Boku currently lets cell phone owners pay for things through carrier billing in over 60 countries. Usually these transactions are for small things--items like apps, ringtones, small-scale online purchases--perhaps because that's all users are comfortable with, unsure of how big their cell phone bill will be at the end of the month. That's all about to change.
Boku Accounts is built on top of Boku's global partnerships with companies like AT&T and Vodafone, and is designed to allow purchases in physical stores, which means it can be used for buying bigger-ticket items. It works via an NFC-powered sticker that users slap onto the back of their existing cell phone (smart or dumb variety), which connects to the ever-growing number of merchant terminals that support wireless payment. There's also a standard-format pre-paid plastic card that works in lower-tech payment terminals and also online or in-app, but which makes exactly the same transaction as would happen via the NFC sticker.
That means the service works pretty much anywhere standard credit cards are accepted, and also lets people send payments to other Boku users. Clients get a special online interface to their account, which lets them charge up the system with cash, and also lets them track where they're spending their money. But the system is framed by the cell phone carriers themselves, who'll issue the account in a branded format to their customers alongside their usual cell phone tariff.
Because there's a loyalty and rewards scheme in the mix, the system can be seen as an early play to gain market share in the mobile payments space ahead of the expected (and imminent?) mobile payment revolution.
It's also a symptom of how complex the mobile pay game will get, as it inserts the carriers themselves very much into mobile transactions--a place they want to be to exert power, gather data, and probably earn a fee. This is in contrast to other schemes like Apple's EasyPay, which circumvents carriers, credit card companies, and NFC tech to achieve a similar mobile pay solution, or Google's Wallet, which is an NFC solution also independent of carriers but very much controlled by Google--which also wants to gain access to all your transaction data. Boku's also placing itself as a rival to PayPal, which is trying to enable easy mobile payments through a different method, but which is also keen to insert itself into your mobile payments future.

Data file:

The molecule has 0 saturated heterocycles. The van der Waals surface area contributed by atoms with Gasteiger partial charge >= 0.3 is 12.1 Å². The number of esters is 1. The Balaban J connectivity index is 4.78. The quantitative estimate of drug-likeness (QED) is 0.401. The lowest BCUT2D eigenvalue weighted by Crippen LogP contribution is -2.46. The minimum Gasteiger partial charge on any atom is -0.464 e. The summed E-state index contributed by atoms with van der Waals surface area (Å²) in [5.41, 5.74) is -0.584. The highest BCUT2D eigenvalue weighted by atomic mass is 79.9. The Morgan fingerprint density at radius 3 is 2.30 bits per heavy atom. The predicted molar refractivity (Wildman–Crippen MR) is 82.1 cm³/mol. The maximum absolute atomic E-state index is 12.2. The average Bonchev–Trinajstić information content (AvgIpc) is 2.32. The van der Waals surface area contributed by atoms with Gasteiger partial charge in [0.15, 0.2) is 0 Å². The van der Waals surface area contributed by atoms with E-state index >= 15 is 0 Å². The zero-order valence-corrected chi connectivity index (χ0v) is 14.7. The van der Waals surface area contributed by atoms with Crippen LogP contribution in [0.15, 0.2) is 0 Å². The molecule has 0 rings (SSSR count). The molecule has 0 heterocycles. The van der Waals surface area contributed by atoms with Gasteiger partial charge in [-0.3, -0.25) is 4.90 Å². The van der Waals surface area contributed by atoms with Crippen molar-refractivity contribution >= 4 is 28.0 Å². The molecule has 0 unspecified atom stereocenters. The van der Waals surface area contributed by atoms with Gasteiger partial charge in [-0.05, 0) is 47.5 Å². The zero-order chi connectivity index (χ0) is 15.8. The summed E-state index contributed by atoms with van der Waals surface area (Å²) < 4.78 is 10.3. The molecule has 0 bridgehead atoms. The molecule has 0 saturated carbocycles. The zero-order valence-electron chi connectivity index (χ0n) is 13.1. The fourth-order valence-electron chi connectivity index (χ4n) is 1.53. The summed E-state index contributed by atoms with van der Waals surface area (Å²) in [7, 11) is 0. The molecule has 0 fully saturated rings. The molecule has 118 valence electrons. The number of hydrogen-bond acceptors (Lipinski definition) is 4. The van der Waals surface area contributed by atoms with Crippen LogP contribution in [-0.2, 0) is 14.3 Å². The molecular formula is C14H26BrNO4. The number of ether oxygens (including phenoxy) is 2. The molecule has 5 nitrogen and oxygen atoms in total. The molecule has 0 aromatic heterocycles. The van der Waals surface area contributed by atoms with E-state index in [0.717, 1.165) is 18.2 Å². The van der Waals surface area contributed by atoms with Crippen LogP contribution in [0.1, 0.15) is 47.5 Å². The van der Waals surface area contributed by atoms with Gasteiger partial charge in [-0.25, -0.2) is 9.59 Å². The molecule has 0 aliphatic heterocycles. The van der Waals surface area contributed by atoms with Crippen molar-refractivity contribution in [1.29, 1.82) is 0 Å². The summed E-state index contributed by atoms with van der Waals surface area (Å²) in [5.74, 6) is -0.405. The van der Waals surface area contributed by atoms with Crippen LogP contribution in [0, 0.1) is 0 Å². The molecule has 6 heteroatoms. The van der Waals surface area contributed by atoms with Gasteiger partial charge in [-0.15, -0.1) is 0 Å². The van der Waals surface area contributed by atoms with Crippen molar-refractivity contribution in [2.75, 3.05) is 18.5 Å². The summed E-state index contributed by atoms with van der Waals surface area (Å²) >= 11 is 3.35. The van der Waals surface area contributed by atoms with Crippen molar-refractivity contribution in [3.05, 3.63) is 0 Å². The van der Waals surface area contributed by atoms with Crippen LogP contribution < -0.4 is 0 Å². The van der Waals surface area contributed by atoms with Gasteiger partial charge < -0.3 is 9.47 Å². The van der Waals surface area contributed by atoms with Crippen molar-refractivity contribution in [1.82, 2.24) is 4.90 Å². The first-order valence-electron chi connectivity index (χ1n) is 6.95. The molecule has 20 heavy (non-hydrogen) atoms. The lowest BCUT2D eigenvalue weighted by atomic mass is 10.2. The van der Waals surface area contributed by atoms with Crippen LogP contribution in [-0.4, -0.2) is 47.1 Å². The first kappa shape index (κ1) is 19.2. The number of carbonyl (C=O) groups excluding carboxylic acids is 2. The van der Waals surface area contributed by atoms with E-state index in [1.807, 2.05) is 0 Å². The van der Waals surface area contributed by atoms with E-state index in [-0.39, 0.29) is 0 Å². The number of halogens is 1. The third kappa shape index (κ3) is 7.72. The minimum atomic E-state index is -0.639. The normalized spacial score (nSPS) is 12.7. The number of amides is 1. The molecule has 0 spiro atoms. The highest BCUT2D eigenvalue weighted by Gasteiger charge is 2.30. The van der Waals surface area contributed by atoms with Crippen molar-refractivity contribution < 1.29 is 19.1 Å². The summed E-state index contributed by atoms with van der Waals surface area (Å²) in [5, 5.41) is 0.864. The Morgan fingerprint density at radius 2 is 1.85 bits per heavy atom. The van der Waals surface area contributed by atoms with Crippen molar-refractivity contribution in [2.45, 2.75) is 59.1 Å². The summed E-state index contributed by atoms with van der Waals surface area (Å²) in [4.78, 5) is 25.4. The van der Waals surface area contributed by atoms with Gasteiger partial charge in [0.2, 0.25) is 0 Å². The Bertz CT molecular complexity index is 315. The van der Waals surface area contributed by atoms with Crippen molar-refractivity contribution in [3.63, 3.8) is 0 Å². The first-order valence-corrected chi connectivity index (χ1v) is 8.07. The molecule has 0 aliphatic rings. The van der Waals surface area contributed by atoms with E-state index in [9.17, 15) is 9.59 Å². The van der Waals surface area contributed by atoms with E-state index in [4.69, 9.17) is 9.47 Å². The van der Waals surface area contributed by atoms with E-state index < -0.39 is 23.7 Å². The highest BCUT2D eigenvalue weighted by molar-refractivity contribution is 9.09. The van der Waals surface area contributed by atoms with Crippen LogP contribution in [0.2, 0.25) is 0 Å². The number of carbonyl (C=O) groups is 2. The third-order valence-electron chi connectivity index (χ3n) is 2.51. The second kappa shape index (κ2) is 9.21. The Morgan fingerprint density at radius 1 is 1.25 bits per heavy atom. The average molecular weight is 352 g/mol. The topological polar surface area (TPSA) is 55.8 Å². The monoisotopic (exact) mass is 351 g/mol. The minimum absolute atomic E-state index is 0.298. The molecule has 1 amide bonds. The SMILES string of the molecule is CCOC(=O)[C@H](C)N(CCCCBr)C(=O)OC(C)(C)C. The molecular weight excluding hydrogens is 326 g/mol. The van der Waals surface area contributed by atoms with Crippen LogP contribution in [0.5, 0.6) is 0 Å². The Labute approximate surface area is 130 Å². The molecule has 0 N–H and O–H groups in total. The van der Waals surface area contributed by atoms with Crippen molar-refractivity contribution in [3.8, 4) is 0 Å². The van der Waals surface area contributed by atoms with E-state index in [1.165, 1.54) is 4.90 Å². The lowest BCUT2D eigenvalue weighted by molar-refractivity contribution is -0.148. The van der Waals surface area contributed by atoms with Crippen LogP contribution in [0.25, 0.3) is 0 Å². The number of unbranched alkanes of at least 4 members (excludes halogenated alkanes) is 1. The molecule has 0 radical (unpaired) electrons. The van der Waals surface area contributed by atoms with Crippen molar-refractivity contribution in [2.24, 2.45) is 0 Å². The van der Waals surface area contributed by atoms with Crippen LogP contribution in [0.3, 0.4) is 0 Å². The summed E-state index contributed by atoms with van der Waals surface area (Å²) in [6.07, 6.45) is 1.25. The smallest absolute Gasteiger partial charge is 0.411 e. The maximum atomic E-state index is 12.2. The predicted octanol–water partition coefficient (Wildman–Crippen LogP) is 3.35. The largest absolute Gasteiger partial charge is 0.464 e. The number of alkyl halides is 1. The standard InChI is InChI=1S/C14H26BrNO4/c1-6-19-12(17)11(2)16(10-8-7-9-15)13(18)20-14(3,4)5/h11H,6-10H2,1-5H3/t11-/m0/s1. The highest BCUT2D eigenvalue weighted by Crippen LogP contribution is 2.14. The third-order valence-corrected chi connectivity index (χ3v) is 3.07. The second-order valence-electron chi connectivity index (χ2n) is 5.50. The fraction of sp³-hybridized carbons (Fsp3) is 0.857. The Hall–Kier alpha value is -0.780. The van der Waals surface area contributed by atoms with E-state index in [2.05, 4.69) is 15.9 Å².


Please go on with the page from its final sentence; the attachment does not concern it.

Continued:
Interestingly enough, MasterCard itself made an announcement yesterday that lets users of current-generation cell phones in developing nations perform a similar sort of transaction as that enabled by Boku's new system--including person-to-person payments and transactions in stores that are too remote to rely on existing point-of-sale technology. It's dubbed the Mobile Money Partnership Program, and it sees the credit card firm partnering with local carriers to try to target the 2.5 billion "financially underserved customers" in the developing world. Mung Ki Woo, Group Executive Mobile at MasterCard, spoke with Fast Company and noted that simple "closed-loop" mobile payment services have exploded across the developing world, because that's the way carriers and merchants have set things up: "That's something we want to change. This is what we're doing with this partnership program: We are reaching out to the different players in this market and saying bascially 'let's create this new generation of services which will allow the mobile money consumers to interact with existing accounts.'" It's a move to try to unify mobile payment in the developing world around MasterCard's technology, and Mung Ki added that some of the ideas may well find their way back to MasterCard's developed world mobile pay plans.
And so Boku's move--as well as MasterCard's new play--are a sign that mobile pay is quite definitely en route sooner rather than later. And, as we've noted, it may not all be great news for you and me.
[Image: Flickr user Simon Greig]